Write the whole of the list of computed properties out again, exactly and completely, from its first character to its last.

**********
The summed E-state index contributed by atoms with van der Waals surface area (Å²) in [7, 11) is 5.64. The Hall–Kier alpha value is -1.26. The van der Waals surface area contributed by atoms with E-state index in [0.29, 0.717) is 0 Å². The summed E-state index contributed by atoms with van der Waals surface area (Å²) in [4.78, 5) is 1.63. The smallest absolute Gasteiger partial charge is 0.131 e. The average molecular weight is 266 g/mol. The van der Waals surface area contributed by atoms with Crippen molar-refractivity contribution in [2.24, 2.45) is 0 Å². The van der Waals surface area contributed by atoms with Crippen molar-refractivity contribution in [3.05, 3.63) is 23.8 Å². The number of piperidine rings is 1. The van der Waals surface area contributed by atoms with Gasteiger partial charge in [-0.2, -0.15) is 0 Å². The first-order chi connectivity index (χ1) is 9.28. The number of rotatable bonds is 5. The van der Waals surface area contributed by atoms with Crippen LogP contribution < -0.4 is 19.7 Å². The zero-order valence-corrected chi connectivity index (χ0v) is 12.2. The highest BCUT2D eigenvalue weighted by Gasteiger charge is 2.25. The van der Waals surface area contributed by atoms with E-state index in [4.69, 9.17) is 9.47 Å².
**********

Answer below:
The summed E-state index contributed by atoms with van der Waals surface area (Å²) in [7, 11) is 5.64. The Hall–Kier alpha value is -1.26. The van der Waals surface area contributed by atoms with E-state index in [0.29, 0.717) is 0 Å². The summed E-state index contributed by atoms with van der Waals surface area (Å²) in [4.78, 5) is 1.63. The smallest absolute Gasteiger partial charge is 0.131 e. The average molecular weight is 266 g/mol. The van der Waals surface area contributed by atoms with Crippen molar-refractivity contribution in [2.24, 2.45) is 0 Å². The van der Waals surface area contributed by atoms with Crippen molar-refractivity contribution in [3.05, 3.63) is 23.8 Å². The number of piperidine rings is 1. The van der Waals surface area contributed by atoms with Gasteiger partial charge in [-0.2, -0.15) is 0 Å². The first-order chi connectivity index (χ1) is 9.28. The number of rotatable bonds is 5. The van der Waals surface area contributed by atoms with Crippen LogP contribution < -0.4 is 19.7 Å². The zero-order valence-corrected chi connectivity index (χ0v) is 12.2. The highest BCUT2D eigenvalue weighted by Gasteiger charge is 2.25. The van der Waals surface area contributed by atoms with E-state index in [4.69, 9.17) is 9.47 Å².